Forming a Kansas LLC takes a lot of planning. Between the Certificate of Formation, business licenses, franchise taxes, and more, there’s a lot to consider. And paperwork and startup costs aren’t the only necessary tasks.
You’ll also want to set up your LLC to run smoothly and avoid legal troubles after it’s been registered with the state.
That’s where the LLC operating agreement comes in.
Time-Saving Hack: There are a handful of LLC websites that can form an LLC for you and also offer a customizable operating agreement. ZenBusiness and Northwest are two great examples of this.
What is an LLC Operating Agreement?
An operating agreement gives your business structure and official procedures. It designates ownership, establishes operations, defines member responsibilities, and provides legal protection. Essentially, it lays out everything someone might need to know about your LLC. And it’s an internal document, so there’s no filing or fees involved.
Whether you’re starting a multi-member or single-member LLC, we strongly recommend completing an operating agreement. It’ll benefit and protect you for as long as you’re in business.
Am I Required to Have an Operating Agreement in Kansas?
No, operating agreements aren’t mandatory documents for Kansas LLCs. However, they are incredibly beneficial and we strongly recommend creating one.
Not only does an operating agreement establish standard procedures, helping your LLC run smoothly, but it also provides protection for your assets in potential legal actions. It influences a broad spectrum of business activities and without it, you won’t be able to use it to settle internal or external disputes that may arise.
Benefits of Creating an Operating Agreement
You want what’s best for your business. Months or years in the future, you want it to be a profitable and thriving endeavor. Having an operating agreement in place will set up your LLC for sustained success.
It requires some legwork, but it’s well worth it. Just look at some of the benefits:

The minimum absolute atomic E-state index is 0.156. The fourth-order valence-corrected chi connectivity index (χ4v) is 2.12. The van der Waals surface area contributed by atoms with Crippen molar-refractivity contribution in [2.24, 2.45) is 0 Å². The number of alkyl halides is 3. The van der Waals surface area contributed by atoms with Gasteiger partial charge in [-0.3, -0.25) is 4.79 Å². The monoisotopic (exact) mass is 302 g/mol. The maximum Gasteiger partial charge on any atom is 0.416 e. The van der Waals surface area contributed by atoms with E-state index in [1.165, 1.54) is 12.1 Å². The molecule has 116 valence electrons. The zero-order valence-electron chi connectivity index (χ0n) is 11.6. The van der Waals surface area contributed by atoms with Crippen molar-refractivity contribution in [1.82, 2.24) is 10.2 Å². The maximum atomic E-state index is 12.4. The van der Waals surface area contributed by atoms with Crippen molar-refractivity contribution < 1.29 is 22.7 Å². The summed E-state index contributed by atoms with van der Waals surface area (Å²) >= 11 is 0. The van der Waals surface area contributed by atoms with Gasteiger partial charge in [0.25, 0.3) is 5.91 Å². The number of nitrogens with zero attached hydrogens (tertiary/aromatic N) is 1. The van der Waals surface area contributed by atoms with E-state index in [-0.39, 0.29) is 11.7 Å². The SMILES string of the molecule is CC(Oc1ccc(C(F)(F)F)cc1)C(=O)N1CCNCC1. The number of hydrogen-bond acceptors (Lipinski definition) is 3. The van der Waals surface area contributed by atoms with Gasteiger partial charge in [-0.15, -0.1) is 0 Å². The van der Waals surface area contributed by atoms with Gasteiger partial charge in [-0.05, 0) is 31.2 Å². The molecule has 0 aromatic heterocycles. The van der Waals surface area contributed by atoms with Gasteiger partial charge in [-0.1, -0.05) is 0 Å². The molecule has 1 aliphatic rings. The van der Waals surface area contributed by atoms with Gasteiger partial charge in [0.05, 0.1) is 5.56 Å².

- Officially designates how the ownership is split up (the percentage each member/manager owns), so there are no disputes.
- Standardizes office and company operations to improve efficiency
- Outlines the procedures for member additions and resignations, resident agent changes, dissolutions, and more, so there is no confusion.
- Avoids Kansas’s “default rules,” which define baseline procedures for any LLC without an operating agreement and aren’t necessarily the best for your business.
- Grants you greater respect from Kansas courts.
Free Kansas LLC Operating Agreement
When starting on your operating agreement, your first idea might be to check the Secretary of State website for an official form or instructions. Unfortunately, you won’t find either. Since it’s an optional document – and fairly customized for each LLC – the Secretary of State doesn’t provide an official form.
So, you’ll need to create your own, but don’t be intimidated! You don’t need to be an attorney or expert writer to draft an effective agreement. Plus, you can find plenty of free templates online to help you with the structure and legal terminology. While most of these templates are good options, a great starting point is one that you can get free through an affordable LLC service like ZenBusiness or Northwest Registered Agent.
Whether you’re using a template or starting from scratch, here’s a quick and easy guide for what to include:
Owner or Member Information: Names and mailing addresses.
Company Information: Your LLC’s name, registered office, and principal office.
resident agent Information: The name of your resident agent, their address, and contact information.
LLC Formation: The date you filed or will file your Articles of Organization with the Secretary of State.
Business Purpose: The type(s) of business your LLC will be doing in Kansas.
Term: How long your LLC in Kansas will be valid, typically until you file for termination.
Capital Contributions: The amount of money each member has invested in the LLC.
Profits, Losses, and Distributions: How income and debts are allocated among members and methods for distributing funds.
Ownership Percentage: How much of the company each member owns.
Management and Roles: The managerial structure and decision-making processes, naming who is in charge or certain operations.
Compensation: How members/managers are compensated and reimbursed.
Bookkeeping: Accounting procedures and member account policies.
Tax Treatment: Whether your LLC will be taxed as a Sole Proprietorship, Partnership, S-Corporation, or C-Corporation.
Member Additions: The procedure for bringing on new members – how they will be admitted, if they’re entitled to income, any expenses they will owe, their roles, etc.
Member Withdrawal: Procedures for the resignation, expulsion, retirement, or death of an existing member.
Amendment Procedures: How your LLC will approve changes to the operating agreement. Usually, it’s through a majority vote by the members.